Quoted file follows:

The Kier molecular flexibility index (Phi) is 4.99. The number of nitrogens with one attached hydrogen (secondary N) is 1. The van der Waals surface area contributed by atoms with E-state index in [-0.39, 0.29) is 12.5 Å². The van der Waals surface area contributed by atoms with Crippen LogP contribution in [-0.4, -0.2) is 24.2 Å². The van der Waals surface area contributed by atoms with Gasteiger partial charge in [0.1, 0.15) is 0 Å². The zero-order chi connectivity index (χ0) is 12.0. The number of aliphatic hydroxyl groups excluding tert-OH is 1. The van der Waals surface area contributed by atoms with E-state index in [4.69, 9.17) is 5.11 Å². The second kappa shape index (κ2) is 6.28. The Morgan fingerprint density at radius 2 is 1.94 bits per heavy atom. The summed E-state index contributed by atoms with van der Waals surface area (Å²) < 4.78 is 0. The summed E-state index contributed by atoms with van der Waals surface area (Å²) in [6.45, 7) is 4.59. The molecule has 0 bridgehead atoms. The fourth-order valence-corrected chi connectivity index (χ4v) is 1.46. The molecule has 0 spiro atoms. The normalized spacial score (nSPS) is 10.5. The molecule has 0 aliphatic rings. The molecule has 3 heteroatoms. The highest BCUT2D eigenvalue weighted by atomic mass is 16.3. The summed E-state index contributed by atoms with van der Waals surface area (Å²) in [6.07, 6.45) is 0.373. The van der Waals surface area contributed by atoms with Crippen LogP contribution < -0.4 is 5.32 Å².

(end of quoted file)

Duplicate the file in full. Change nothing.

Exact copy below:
The Kier molecular flexibility index (Phi) is 4.99. The number of nitrogens with one attached hydrogen (secondary N) is 1. The van der Waals surface area contributed by atoms with E-state index in [-0.39, 0.29) is 12.5 Å². The van der Waals surface area contributed by atoms with Crippen LogP contribution in [-0.4, -0.2) is 24.2 Å². The van der Waals surface area contributed by atoms with Gasteiger partial charge in [0.1, 0.15) is 0 Å². The zero-order chi connectivity index (χ0) is 12.0. The number of aliphatic hydroxyl groups excluding tert-OH is 1. The van der Waals surface area contributed by atoms with E-state index in [4.69, 9.17) is 5.11 Å². The second kappa shape index (κ2) is 6.28. The Morgan fingerprint density at radius 2 is 1.94 bits per heavy atom. The summed E-state index contributed by atoms with van der Waals surface area (Å²) < 4.78 is 0. The summed E-state index contributed by atoms with van der Waals surface area (Å²) in [6.45, 7) is 4.59. The molecule has 0 bridgehead atoms. The fourth-order valence-corrected chi connectivity index (χ4v) is 1.46. The molecule has 0 spiro atoms. The normalized spacial score (nSPS) is 10.5. The molecule has 0 aliphatic rings. The molecule has 3 heteroatoms. The highest BCUT2D eigenvalue weighted by atomic mass is 16.3. The summed E-state index contributed by atoms with van der Waals surface area (Å²) in [6.07, 6.45) is 0.373. The van der Waals surface area contributed by atoms with Crippen LogP contribution < -0.4 is 5.32 Å².